The sheep we raise are not wool sheep, but hair sheep which means we don’t shear them; their hair sheds naturally in the spring. When the lambs are butchered we send the lambskins off to a tannery and they produce beautiful and durable rugs, couch throws, car seat covers, crib and stroller liners or whatever you see fit to use them for!
The fleece of lambskin has excellent insulating properties and is also resistant to flame, dirt, moisture and static electricity. Lambskin is a natural insulator and has temperature-regulating properties, keeping you warm in the winter and cool in the summer. This makes it a great choice for newborn babies that are learning to regulate their body temperatures. Lambskins have a soothing effect that can result in better sleep and since they are gentle on your skin, they are great for people with sensitive skin or babies that are prone to skin rashes. Wool is considered by the medical profession to be hypoallergenic.
These eggs are raised by a partner farm nearby. Jane's chickens are free run with access to large outdoor paddocks that they are rotated through. In addition to the worm-eating and bug-scratching that they do the chickens eat local, non GMO grain (including flax to boost their omega 3's) which Jane either ferments or sprouts depending on the season. These beautiful brown eggs pack a punch with less cholesterol and saturated fat but more vitamin A and E, omega 3's and beta carotene.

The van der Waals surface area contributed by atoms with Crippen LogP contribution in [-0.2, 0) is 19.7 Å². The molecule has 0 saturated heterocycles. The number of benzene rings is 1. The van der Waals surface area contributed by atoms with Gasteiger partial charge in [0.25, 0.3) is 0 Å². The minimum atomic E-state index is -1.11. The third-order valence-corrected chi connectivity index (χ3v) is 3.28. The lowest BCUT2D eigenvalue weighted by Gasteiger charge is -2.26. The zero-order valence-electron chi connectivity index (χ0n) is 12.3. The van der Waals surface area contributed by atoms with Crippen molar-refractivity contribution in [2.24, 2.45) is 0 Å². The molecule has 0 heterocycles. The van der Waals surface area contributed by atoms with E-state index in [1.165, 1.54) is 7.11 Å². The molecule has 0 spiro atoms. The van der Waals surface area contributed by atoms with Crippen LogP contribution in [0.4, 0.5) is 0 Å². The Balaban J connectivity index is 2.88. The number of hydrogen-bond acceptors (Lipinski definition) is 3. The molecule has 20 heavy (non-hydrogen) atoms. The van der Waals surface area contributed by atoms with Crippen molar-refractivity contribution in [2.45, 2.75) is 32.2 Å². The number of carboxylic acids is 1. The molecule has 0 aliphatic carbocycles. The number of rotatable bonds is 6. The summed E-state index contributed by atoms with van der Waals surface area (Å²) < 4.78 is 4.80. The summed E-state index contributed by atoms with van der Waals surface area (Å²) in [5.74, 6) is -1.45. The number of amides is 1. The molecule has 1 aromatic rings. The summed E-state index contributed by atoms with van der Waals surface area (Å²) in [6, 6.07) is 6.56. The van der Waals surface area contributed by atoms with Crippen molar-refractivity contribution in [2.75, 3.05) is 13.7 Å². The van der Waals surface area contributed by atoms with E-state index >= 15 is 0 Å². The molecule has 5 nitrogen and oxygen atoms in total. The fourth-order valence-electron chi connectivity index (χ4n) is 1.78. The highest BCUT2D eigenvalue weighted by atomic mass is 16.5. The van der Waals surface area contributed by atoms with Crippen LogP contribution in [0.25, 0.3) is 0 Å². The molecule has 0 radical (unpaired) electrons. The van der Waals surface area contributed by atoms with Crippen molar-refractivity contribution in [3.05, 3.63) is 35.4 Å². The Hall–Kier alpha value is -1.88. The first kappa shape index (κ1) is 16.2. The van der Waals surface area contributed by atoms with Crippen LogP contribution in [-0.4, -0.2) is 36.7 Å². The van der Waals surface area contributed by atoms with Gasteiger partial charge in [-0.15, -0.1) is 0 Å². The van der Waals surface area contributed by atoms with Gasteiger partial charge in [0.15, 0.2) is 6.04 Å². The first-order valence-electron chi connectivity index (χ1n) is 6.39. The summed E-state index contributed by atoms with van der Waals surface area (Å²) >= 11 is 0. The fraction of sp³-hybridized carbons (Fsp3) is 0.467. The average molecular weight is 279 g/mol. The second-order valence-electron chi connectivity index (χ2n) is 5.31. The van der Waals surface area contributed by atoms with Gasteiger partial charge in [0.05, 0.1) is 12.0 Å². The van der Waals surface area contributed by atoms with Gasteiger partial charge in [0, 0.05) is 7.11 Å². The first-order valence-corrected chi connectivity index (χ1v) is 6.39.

When life gives you pastured pork lard, make soap!!
In years past we were never able to sell all of the pork lard from our pigs and instead of letting this beautiful and often misunderstood product go to waste, I now turn some of it into soap! I use pork lard as the hardening fat in my soaps - it's what makes the bar hard so it doesn't turn into a pile of glop when you leave it in your shower. The lard also makes a lovely, creamy lather and is very moisturizing. I've dabbled with a few different recipes, Rosemary Citrus, Mocha, Lavender / Ylang Ylang, Tea tree oil, Lemon Poppyseed and Grapefruit / Bergamot to name a few.
While butter is making a comeback, rightfully reclaiming it's place from the usurper margarine, lard remains relatively reviled among the general public, despite the fact that it has a fatty acid composition similar to olive oil and is extraordinarily rich in vitamin D, as long as the pigs are pasture raised. Trim lard is the fat trimmed from the entire pig. It has a subtle back-note of meatiness that hydrogenated oils and even lard from the grocery store which is bleached and deodorized lacks. It's high smoke point (370F) makes it ideal for frying and it gives braised meats and vegetables a rich mouthfeel. When you purchase lard in this form, it will require rendering but it's super easy! See the FAQ section for instructions on how to do that.
Many old-fashioned recipes require cooking with lard. Despite its demonized reputation, lard is actually better for your health than processed vegetable oils. Leaf lard is the highest grade of lard that comes from the area around the kidneys and loin of the pig. It has a soft, spreadable consistency at room temperature and because it's the most pure form of pork lard it's best used for baking flaky, tender pie crusts, crispy cookies and muffins when you don't want the finished product to have any pork taste at all. When you purchase lard in this form, it will require rendering but it's super easy! See the FAQ section for instructions on how to do that. If you've never eaten foods cooked with lard, you're in for a pleasant surprise!